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Softball players must find ways to prepare indoors

Mount Hebron's Evvie Buehlman pitches during the regional championship game against Glenelg.
Mount Hebron's Evvie Buehlman pitches during the regional championship game against Glenelg. (Matt Hazlett / Baltimore Sun Media Group)

Archbishop Spalding pitcher Ali Caulkins spent much of the winter indoors, rigorously working on conditioning, throwing and hitting to prepare for the softball season.

To help offset the challenges or preparing for a spring sport during a snowy winter, Caulkins' father put up a batting cage in Spalding's gymnasium so the entire team could get in some work.

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Caulkins is one of many seasoned players who know that getting ready for softball games doesn't always involve a diamond.

"The weather has been challenging because it is very different to pitch inside rather than outside," said Caulkins, an All-Metro first-team pick last season. "The conditions are different, especially in the beginning of the season with cold temperatures. Fighting for gym time is very difficult when you go to a school with so many sports teams."

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Broadneck coach Deanna Romeo-Hamilton said her veteran players are used to having the cold weather leading up to tryouts. On top of having indoor practices with their travel teams, the majority of them will reserve time at one of the indoor facilities in the area and some will work with private instructors.

"A lot of girls will even set up batting practice in their basements just so they can get their reps in," Romeo-Hamilton said. "Obviously, things would be a lot easier if the weather cooperated with us."

For some, preparation never stops. Once the summer season ends with the Catonsville Chaos softball team, Mount Hebron pitcher-outfielder Evvie Buehlman trains at Hannigan Performance in Howard County until spring practice starts. Buehlman also has throwing sessions with her pitching coaches, Heather Costigan and Lisa Banse.

"The softball season never really ends for me," Buehlman said.

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Mount de Sales third baseman Hannah Cimerola spends much of her offseason working on fundamental skills, focusing on footwork, proper fielding technique and other drills that help her keep up with the speed of the game. Also, Cimerola does strength and conditioning with a coach once a week to keep in shape in the offseason.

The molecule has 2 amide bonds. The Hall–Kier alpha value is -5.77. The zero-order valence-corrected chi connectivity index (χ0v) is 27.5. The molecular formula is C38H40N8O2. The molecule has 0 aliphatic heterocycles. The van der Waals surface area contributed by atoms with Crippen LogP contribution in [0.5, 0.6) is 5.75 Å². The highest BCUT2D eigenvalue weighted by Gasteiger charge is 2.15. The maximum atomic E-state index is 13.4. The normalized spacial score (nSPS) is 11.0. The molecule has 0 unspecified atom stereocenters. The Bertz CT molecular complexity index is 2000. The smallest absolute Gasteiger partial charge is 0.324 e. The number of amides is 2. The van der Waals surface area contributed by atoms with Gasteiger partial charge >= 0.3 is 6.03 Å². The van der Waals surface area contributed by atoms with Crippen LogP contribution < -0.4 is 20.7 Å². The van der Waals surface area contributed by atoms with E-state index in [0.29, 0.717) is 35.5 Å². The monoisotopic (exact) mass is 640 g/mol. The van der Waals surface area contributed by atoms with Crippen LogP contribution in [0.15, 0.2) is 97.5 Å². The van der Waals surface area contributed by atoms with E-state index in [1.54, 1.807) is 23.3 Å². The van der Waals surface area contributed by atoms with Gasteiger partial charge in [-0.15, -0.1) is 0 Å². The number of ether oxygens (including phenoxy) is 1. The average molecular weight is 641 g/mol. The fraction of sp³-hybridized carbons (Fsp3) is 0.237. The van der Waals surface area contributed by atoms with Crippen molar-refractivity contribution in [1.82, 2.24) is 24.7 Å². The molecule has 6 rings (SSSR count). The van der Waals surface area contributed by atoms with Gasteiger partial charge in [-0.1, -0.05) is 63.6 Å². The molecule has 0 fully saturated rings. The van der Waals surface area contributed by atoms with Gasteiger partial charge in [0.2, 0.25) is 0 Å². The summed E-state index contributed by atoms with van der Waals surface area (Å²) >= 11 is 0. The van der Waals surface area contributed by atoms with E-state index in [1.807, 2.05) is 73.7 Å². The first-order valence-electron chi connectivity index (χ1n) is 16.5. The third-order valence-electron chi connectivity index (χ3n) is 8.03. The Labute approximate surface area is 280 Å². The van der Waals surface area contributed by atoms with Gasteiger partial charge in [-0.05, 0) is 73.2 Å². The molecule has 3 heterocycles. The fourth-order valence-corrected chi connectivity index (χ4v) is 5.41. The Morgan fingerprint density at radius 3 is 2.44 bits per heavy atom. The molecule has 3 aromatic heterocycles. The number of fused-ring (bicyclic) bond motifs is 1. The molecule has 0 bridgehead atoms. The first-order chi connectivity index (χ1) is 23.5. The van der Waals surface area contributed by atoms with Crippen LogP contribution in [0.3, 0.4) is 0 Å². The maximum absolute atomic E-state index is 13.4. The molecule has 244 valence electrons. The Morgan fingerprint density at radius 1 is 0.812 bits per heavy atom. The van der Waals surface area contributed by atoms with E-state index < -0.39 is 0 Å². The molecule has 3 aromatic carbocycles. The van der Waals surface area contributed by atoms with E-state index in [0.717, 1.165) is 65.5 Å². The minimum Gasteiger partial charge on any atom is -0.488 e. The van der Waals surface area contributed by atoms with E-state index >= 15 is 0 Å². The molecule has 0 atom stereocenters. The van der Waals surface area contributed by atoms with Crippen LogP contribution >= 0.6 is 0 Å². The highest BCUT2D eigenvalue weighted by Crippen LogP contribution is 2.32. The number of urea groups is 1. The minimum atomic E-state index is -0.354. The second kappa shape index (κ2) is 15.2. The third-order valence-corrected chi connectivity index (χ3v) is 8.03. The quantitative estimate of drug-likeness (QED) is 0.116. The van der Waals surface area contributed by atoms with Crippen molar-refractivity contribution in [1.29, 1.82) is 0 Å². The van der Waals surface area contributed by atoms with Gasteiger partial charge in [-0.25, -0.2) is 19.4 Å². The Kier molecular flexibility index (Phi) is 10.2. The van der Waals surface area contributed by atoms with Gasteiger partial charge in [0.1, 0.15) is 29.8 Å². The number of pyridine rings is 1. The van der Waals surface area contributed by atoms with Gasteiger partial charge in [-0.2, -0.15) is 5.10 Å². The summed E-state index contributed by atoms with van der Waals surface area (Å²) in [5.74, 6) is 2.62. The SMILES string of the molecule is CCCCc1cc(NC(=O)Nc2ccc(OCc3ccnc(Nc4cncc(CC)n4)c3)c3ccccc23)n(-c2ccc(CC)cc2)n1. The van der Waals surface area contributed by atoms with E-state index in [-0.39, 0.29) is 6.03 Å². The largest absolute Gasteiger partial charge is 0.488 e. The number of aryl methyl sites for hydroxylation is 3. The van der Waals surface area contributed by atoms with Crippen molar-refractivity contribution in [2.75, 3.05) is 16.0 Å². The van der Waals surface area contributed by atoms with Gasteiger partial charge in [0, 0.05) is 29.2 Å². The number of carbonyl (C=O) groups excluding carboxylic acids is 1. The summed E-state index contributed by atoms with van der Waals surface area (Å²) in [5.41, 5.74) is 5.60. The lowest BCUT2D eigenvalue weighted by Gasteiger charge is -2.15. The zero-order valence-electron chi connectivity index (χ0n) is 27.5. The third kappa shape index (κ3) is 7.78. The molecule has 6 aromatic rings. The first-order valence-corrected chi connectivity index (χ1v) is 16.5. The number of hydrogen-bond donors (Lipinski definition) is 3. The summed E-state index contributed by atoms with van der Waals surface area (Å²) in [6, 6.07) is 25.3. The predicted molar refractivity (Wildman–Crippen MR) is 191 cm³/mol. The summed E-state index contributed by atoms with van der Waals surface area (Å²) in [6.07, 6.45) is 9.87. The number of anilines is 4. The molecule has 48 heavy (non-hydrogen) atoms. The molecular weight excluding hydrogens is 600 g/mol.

While the veterans have defined workouts, some younger players find the early starts to practice and wintry conditions more challenging. They have never been to a high school tryout, but many of them play travel ball and have experienced having to compete for a spot on the team.

"I think the biggest challenge for the younger players is trying to find out how they best fit into the program," Reservoir coach Julie Frisvold said. "I rely heavily on my returners to welcome them and show them the ropes. This year, in particular, several of my seniors did an amazing job of including the younger players in offseason workouts and conditioning. When tryouts started, I could see that many of the younger players were very comfortable and familiar with the team's routine."

Mount de Sales coach Pete Waskiewicz said club teams have helped keep players sharp. Some teams travel to Florida during the winter to play games.

"This allows the players, young and old, to get a good start when practice begins," Waskiewicz said "Some of the schools are allowed to practice two hours a week. This helps the older player to get the reps in practice and the younger player to see the new coach. ... If you're lucky enough to have good club players on your team with good practice skills, this will help a lot with the younger players."

Top-ranked Eastern Tech coach Jack Meyers is a firm proponent of players getting into a routine, whether it be indoors or outdoors. His team hits between 60 and 75 balls in practice and continuously fields ground balls and pop-ups.

"We are big believers in getting as many reps as possible," Meyers said.

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